They distance the service provider from the recipient and maintain the separation between the two. They imply a one-way, non-reciprocal movement in the relationship which ‘objectifies’ the other person, by focussing mainly on their need. Occasionally, perhaps, social workers do rise beyond seeing the client’s need and discover the person. But in general, social workers maintain a functional relationship with their clients.

In the process, as Jewish philosopher Avishai Margalit points out, our welfare institutions and bureaucracies, and therefore many of those who work in them, humiliate people through objectification (treating them as numbers), snobbery (treating them as ‘others’ who do not belong to the in-group), and paternalism (treating them as immature).

Part 1 of The Rule reminds us that:

The vocation of the Society’s members, who are called Vincentians, is to follow Christ through service to those in need and so bear witness to His compassionate and liberating love. Members show their commitment through person-to-person contact. 

We have tried the cumbersome term people we assist or participant, but these terms still focus on programs and not on the totality of the person in the first instance.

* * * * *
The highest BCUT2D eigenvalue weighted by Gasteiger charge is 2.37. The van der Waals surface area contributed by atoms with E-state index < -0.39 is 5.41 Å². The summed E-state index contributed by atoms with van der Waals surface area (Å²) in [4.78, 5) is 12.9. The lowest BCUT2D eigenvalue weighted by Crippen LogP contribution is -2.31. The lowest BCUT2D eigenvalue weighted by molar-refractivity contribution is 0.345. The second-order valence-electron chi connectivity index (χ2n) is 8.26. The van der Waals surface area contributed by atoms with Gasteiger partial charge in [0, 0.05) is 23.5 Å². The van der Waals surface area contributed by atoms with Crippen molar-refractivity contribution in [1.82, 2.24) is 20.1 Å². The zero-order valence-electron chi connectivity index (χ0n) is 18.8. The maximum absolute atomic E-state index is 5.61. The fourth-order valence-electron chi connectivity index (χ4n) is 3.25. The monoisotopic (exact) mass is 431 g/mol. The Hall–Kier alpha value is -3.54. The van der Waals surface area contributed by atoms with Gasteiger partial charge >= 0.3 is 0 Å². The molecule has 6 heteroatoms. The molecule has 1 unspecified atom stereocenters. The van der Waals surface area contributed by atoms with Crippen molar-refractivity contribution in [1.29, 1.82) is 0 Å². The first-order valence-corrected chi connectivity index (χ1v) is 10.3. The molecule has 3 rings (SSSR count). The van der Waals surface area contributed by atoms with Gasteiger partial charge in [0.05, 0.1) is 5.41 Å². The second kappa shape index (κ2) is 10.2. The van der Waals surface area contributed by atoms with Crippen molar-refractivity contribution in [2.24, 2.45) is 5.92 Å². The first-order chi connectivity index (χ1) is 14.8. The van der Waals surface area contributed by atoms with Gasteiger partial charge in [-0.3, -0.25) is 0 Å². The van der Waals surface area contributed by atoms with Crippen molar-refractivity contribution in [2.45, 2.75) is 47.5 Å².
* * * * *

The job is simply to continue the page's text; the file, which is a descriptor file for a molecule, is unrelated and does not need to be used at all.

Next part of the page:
Companion and Companionship

The English word ‘companion’ comes from the two Latin words cum (with) and pane (bread). Thus companions were the ones who ate together, broke bread together, and shared the same table. From a Christian point of view the word has strong eucharistic undertones. It was at the Last Supper where Jesus called his disciples ‘friends’ and it was through the ‘breaking of the bread’ that the disciples recognised the Risen Christ on the road to Emmaus.

One is not a companion right from the beginning. One becomes a companion. Not by standing still. One becomes a companion in the walking. Walking with and walking together. ‘The road is made by walking’, as the Spanish poet Antonio Machado wrote.

What is distinctive about the Vincentian mission is that we have deliberately and freely chosen who our companions are going to be.

While we choose to be companions, a first act as it were, it is really a second act—a response to the people we assist to be their companions. Their request for assistance is really an invitation to us to join their quest for a fuller life.

We see this paradoxical reversal of roles more clearly in the primary mode of Vincentian service, the home visitation, where the giver turns into a guest and recipient. To quote the Swiss church historian Tobias Brandner:

The respect, the dignity and the value conferred to people when a visit turns them into hosts elevates and empowers them. Empowerment happens because the common distinction of giving and receiving is turned upside down. The visitor, supposed to be the one who gives, turns into a guest and recipient. The supposedly powerless recipient of charitable aid turns into the host. 

Saint Vincent de Paul was converted by the poor. I am pretty confident that this would have been the experience too of St Louise de Marillac, Rosalie Rendu and Frederic Ozanam. And ours too.


*Name changed to protect privacy

Mario Trinidad grew up in the Philippines and later studied social work at Flinders University, where he is a part-time lecturer. He is chairing the panel: No such thing as the voiceless: Creating space for our Companions to speak at Congress 2017.